As he strode purposefully toward the door of the legislative chamber Thursday with Deputy Premier Don Morgan by his side, Brad Wall said it was a good day because he was with friends.
The walk was the last he would take as premier in a legislative session.
He still faced the usual procedures: petitions, member statements, question period. Then Morgan rose to lead a series of tributes that started with laughter and often ended with tears.
Morgan, the resident prankster in the Saskatchewan Party caucus, recalled leaving a three-foot poster of himself on the wall of the private washroom housed in the premier’s office.
In return, Wall and his assistant Everett Hindley put a giant picture on the side of the car of the unsuspecting Morgan who drove to the local Tim Horton’s unaware his own face was evident for all to see.
Don McMorris, who became a politician in 1999 alongside Wall, laughed that there was a time when they were the two youngest MLAs in Saskatchewan. Now, 18 years later, each has famous sons in their own right — Colter Wall in music and Mark McMorris, an Olympic medal-winning snowboarder.
McMorris remembered in opposition that Wall was appointed justice critic.
“We mustn’t have had any lawyers,” McMorris joked, to rousing applause.
Colleague Donna Harpauer said she was better for knowing Wall. Through tears, Nancy Heppner explained how her father, the late Ben Heppner who help found the Saskatchewan Party, would often tell Wall how proud he was of the up-and-coming politician.
Dustin Duncan was a student at the University of Regina when Wall was elected, and said the premier inspired him to begin the youth wing of the Saskatchewan Party.
“Some people get elected to be something and others to do something,” Duncan said, referring to the latter with Wall.
Surprisingly, it was NDP interim leader Nicole Sarauer with the classiest tribute. While rivals politically, and ideologically so opposed, the NDP caucus gave a nod to Wall and the legacy he was leaving.
Sarauer noted the loyalty shown to Wall, saying he was the true brand of the Saskatchewan Party and a premier who “wouldn’t be so easily forgotten.”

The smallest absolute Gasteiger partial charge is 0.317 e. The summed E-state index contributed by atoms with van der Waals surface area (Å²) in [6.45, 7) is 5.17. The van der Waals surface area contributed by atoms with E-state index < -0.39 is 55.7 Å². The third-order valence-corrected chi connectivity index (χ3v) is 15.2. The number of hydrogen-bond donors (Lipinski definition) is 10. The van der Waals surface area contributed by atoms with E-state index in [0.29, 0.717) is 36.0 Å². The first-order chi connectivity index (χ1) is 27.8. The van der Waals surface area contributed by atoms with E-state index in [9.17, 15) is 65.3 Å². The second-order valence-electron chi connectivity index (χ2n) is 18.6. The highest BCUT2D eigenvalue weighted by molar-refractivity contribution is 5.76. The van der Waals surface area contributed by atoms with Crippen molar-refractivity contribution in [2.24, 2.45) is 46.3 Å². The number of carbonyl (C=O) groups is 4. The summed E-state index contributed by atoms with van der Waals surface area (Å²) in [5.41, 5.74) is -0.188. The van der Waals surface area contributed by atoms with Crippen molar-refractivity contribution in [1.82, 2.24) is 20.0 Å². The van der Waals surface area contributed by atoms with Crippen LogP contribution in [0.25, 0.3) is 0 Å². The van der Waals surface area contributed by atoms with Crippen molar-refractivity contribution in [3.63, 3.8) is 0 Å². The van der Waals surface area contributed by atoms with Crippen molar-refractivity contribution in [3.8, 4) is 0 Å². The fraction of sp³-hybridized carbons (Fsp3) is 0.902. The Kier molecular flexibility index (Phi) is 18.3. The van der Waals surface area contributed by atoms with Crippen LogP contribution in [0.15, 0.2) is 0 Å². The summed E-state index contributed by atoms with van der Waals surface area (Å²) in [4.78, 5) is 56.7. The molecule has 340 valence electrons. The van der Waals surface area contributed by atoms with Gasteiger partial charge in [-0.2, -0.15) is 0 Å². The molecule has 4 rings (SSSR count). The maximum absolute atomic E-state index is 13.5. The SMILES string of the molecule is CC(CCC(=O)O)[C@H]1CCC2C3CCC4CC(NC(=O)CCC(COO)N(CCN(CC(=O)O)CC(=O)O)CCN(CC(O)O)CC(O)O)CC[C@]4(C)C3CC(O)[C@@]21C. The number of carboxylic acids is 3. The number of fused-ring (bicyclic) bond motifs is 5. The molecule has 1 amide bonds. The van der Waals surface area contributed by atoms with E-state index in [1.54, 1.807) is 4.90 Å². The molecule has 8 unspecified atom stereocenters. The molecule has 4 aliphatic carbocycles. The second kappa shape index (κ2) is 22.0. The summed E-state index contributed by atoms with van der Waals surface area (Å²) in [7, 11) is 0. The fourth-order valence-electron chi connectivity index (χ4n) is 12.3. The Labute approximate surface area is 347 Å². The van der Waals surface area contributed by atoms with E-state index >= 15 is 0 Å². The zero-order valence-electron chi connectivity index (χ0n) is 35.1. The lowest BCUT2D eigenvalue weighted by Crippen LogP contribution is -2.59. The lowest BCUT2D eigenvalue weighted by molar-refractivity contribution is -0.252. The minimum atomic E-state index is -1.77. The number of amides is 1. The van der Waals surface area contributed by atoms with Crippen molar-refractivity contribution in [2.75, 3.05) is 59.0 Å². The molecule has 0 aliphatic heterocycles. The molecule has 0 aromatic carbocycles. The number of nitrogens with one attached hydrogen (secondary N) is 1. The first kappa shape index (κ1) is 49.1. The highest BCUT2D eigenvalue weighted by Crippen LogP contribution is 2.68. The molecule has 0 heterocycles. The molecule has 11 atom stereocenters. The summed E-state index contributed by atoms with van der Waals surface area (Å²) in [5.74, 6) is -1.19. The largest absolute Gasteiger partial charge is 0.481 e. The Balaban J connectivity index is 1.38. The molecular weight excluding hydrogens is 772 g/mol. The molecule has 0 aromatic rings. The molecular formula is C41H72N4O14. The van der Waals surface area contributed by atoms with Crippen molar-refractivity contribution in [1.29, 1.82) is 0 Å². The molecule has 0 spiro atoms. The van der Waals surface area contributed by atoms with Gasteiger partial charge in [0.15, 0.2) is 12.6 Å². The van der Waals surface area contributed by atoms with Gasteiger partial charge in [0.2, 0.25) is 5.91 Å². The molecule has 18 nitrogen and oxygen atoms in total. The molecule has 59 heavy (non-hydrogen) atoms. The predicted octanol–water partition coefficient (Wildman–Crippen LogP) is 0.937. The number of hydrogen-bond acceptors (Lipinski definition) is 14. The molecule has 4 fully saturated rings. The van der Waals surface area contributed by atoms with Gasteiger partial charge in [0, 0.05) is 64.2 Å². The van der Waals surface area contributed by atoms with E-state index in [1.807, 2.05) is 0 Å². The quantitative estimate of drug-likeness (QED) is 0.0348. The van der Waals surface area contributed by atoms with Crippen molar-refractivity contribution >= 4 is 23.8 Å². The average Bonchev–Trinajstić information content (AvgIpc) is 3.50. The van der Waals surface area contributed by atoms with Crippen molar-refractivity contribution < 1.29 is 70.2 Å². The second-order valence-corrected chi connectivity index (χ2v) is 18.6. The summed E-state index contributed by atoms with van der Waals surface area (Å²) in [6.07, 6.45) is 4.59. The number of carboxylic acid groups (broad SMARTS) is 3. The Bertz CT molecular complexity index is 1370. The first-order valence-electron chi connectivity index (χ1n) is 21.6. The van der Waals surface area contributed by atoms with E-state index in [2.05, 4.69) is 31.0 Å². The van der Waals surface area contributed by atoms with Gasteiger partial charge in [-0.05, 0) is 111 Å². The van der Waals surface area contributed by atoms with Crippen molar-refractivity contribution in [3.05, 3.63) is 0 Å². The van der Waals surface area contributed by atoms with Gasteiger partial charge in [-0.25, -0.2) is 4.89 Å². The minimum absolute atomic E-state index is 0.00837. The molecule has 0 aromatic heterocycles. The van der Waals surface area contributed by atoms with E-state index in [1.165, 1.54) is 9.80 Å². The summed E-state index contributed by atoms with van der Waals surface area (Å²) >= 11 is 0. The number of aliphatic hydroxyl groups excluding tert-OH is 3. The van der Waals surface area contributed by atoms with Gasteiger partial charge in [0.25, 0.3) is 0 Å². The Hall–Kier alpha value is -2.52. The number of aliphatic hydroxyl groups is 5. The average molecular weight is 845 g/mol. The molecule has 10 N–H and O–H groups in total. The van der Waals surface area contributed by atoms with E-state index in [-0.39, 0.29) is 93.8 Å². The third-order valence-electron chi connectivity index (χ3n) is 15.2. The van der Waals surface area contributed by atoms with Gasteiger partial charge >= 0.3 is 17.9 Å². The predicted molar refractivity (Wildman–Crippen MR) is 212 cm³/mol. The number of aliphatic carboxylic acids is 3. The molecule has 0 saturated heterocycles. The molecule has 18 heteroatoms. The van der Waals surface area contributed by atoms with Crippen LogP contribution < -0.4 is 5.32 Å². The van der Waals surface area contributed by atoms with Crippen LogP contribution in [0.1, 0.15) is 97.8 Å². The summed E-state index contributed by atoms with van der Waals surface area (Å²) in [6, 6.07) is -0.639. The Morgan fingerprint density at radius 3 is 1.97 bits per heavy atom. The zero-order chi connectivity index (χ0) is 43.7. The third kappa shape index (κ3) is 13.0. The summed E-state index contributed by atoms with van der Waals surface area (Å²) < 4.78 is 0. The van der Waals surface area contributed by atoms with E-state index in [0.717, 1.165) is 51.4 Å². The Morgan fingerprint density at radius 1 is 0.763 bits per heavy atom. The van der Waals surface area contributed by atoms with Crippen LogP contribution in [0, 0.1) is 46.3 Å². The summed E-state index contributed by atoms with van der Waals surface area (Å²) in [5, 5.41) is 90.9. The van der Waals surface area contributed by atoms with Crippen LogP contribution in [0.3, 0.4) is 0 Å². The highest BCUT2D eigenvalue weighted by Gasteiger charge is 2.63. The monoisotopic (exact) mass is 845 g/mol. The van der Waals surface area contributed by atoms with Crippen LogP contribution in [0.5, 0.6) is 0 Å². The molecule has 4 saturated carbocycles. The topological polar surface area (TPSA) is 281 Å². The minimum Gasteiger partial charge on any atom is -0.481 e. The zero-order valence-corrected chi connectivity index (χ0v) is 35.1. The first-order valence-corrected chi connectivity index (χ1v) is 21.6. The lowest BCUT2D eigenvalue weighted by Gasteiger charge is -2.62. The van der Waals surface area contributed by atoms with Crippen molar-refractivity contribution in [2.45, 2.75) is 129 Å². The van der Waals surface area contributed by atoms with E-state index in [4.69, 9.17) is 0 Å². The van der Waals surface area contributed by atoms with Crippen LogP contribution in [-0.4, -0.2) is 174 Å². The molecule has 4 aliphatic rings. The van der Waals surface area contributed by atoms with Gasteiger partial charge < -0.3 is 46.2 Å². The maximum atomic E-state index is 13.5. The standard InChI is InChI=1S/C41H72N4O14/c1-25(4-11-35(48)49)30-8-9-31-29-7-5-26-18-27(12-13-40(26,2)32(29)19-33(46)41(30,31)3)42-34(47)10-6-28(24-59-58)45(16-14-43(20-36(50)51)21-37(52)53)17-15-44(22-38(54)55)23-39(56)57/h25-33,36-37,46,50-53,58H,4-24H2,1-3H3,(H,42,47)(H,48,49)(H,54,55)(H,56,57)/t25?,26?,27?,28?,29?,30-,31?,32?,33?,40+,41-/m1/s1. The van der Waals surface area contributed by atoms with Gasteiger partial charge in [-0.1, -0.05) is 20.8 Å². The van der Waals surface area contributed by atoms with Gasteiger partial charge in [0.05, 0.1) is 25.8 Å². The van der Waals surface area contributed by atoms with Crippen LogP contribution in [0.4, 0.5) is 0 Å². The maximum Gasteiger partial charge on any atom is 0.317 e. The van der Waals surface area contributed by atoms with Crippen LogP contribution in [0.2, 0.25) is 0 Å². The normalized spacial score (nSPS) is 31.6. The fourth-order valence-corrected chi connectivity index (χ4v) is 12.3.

With humour she referenced the tribute Wall had given Premier Lorne Calvert on his last day in the legislature and the nod to Looney Tunes’ wolf and sheepdog cartoon that ultimately ended their daily battles as friends.
“Goodnight Sam, goodnight Ralph. And we can say thank you Mr. Wall and goodnight Brad,” Sarauer ended to rousing cheers.
Then Wall stood for the last time.
He began by saying when you enter the legislature, you cease to be “just Brad from Swift Current. You become the member from Swift Current.”
In his case, he became the leader of the official opposition and then premier in 2007.
He referenced his predecessors, premiers Romanow and Calvert, and said the test should be, “have you left things better than you found them?” It is a mantra Wall has worked under for the 18 years he served.
So ingrained is it in his personal ethics, that Wall had a plaque made which now hangs above the door of the cabinet office.
He told reporters he hoped it will serve as a reminder to all who follow to put Saskatchewan people first and in doing so, “there will always be progress.”
Wall maintained his time as premier had not been perfect, but felt he had succeeded in leaving the province in a better place as there are now more nurses and doctors, wait times are shorter, and more money is being provided to seniors and those with intellectual disabilities.
As for the attitude in Saskatchewan, Wall said the change didn’t come from government, but the people who call the province home.
“It is okay to be a winner if you do it with grace, humility and for the betterment of others. It is okay to want to be a winner and that Saskatchewan is a winning province,” he said.
As his tears welled up, Wall talked about returning to being “just Brad,” saying he looked forward to what lies ahead.
The premier added he was blessed and grateful for the last 18 years and said, “I didn’t deserve any of it.”
As he sat, everyone around him stood in applause. When the session ended, and Wall walked out of the legislative chamber for the last time as premier, security officers stood in line to honour him as he went by.
Wall remains premier until Jan. 27.